What are the convergence projects between FASB and IASB? What are their major problems? What are their major achievements?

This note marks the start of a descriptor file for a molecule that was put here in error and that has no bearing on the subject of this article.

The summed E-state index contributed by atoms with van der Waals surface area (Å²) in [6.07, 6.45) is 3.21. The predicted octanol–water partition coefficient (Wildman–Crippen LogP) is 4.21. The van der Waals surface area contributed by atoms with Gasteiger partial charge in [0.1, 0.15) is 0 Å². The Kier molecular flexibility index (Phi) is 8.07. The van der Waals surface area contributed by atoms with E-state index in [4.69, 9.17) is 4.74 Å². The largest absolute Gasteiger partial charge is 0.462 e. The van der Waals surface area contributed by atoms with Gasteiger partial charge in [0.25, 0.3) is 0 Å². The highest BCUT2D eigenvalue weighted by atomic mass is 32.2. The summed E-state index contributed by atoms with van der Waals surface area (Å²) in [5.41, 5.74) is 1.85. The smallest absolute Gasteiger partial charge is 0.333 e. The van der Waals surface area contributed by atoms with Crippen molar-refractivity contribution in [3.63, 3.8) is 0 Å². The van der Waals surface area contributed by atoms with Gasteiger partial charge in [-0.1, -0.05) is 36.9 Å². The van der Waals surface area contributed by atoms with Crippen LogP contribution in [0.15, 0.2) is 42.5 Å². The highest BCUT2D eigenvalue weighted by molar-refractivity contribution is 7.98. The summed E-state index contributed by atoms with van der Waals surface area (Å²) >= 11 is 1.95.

The Norwalk Agreement, first announced on September of 2002, was a paramount step towards a unified global accounting standard. In this document, both U.S. Financial Accounting Standards Board (FASB) and the International Accounting Standards Boards (IASB) (the Boards) “each acknowledge their commitments to the development of high quality, compatible accounting standards that could be used for both domestic and cross-border financial reporting.” (MoU Progress Report, 2008) In 2006, and subsequently updated in 2008, the boards agreed on a Memorandum of Understanding (MoU) which detailed the short and long-term convergence projects “that would bring the most significant improvements to International Financial Reporting Standards (IFRS) and U.S. Generally Accepted Accounting Principles (US GAAP).” (IASB-FASB, 2012). While many of the short-term and long-term convergence projects have been completed, currently, the boards have yet to finalize all of the technical pronouncements regarding Financial Instruments, Revenue recognition, and Leases. Herein, I will discuss the purpose of the convergence projects, their major problems they face and their major achievements to date. The purpose of the convergence of accounting standards is to have a single set of globally accepted accounting standards where understandability, relevancy, reliability, and comparability across multinational borders are faithfully represented, and credible. Convergence refers to the increase in the comparability of different entities’ financial reports, which will contribute to the free flow of global investment and benefit a variety of stakeholders (i.e., investors, corporates and auditors) (PWC, 2007). Additionally, to simplify and reduce the “administrative burden on multinational reporting entities” (FASB Attachment F, 2004), and “improve the ability of investors to...
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